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net worth in bitcoin others took the opposite side of the argument howard markston, bitcoin was a trade, but it's not an investment and that in the long run he doesn't think it will show any substance now, citadel's ken griffith said he's still scratching his head over all of this bitcoin hype saying not a sickle portfolio manager, he says, has told him to buy crypto and that he has hard times being a liquidity provider to a product that he doesn't believe in >> there's no need for cryptocurrencies they're a solution in search of a problem from my perspective. what's unfortunate is the amount of hype and the number of -- of early investors who have been caught up in this hype >> over in washington, federal reserve chair jay powell in his second day of confessional testimony say that cryptocurrencies are not real currencies because they have no
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intrinsic value. also, was there significant consumer protection issues, paul said and the fed was not interested in doing a digital currency of its own, and melissa, of course, you had your crypto panel and i was very intrigued by the currency group barry silver's comments that the bitcoin bottom is in for the year i'm sure you'll pick that up next, and melissa, keep them, and guys, cocktail party's starting get back here! >> we were asked to leave! i don't know how to take that. >> the party doesn't start until you get here >> you know my drink, bob. i'll see you later bob pisani i am joined by the crypto king barry silver, founder of the cryptocurrency group great time at the panel and i'll say what bob said, the bitcoin bottom is probably in. what caused that bottom, do you
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think, to be put in place? what caused that surge above 7,000 that we saw so suddenly, it seems i think, it's -- it's -- a lot of people were looking for a bottom a lot of institutional money was looking for an opportunity to get in, and i think the bears just kind of ran out of energy, ran out of bitcoin to sell, and i think from a technical perspective, it's starting to look pretty good and when the chair of the fed says negative things about bitcoin and howard marx says negative things about bitcoin and bitcoin doesn't move, i think that's a really bullish sign >> you're clearly a believer in cryptocurrencies and the platforms surrounding cryptocurrency, but when you have the fed so outspoken against cryptocurrencies and when you have the head of the fed so bullish on icos and cryptocurrencies, aren't you swimming upstream? >> and that's the best part.
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that's the best part that's really where you make money, when you're swimming up stream >> i started buying bitcoin in 2012 when the price was $10, and i've gone through now 80% correction and that was a 65% correction it's the same old criticisms and i think a lot of it is it's just -- they're uninformed because i think everybody at this desk and anybody that spends the time into why is it an asset class and why does it have such potential, they come out of it being a believer and they're not running around like i am evangelizing and they come out of it is aing i'll put the money to work in the asset class. >> you mentioned institutional money was looking for an entry point here from just the people that i talked to, it doesn't mean that the traditional hedge funds even have the infrastructure to invest in crypto assets. do you see those more traditional hedge funds considering how to trade these sorts of things and is this the biggest pain point and is there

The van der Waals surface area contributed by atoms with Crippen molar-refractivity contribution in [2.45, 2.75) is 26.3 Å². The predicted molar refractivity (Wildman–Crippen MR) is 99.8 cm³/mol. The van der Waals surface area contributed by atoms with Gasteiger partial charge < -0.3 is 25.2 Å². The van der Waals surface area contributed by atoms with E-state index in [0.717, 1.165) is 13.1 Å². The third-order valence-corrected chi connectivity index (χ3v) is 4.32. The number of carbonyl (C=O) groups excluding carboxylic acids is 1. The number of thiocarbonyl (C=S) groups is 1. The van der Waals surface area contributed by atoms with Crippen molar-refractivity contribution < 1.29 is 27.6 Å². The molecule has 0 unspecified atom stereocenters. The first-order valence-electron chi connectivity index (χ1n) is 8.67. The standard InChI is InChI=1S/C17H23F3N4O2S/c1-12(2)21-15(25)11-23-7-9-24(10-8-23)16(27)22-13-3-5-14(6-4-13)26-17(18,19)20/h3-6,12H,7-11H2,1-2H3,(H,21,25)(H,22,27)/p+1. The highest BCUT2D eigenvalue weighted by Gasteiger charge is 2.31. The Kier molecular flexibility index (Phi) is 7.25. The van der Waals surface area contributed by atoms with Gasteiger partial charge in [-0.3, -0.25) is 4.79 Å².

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a strong interest other than just crypto dedicated funds. >> the funds themselves have started to put somebody to work. >> one of our companies was gray scale investment which was the largest manager in the state >> we announced today and we published the first half of work and $250 million raised to date and 56% came from institutions a year ago, and two years ago it was almost nonexistent and we're starting to see that money come in, but we need solutions and i think what you'll hear from a lot of them is you don't want to be first and you want to be second and we don't want to be last you don't want to be first >> barry, you've been first in a lot of this cycle and different parts and you care more about the tokens and the platforms and where are you guys investing and how are you separating two >> we invested in 130 companies and i would say in the entire spectrum, block chain, wallets,
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exchanges candidly, on the enterprise block chain, very little traction and very little evidence that the product market fits and i'm all about the value prop and i'm all about the infrastructure that's required to create the onramps and that -- that is being built right now. 2019 will be an enormous year because it's going to be not just easy to get involved, but it will be socially acceptable >> when do you think we'll see the differentiation in trade between the different cryptocurrencies they should trade very differently, in theory >> i'm hoping that the movement of wall street into the asset class is -- which is going to bringer mo of a fundamental valuation approach to the asset class, there are only five that we like. there are only five that we have money in the other 99% will go to zero? >> what is your allocation >> we have 50% of bitcoin and this is the digital currency group balance sheet. 25% in ethereum classic, etc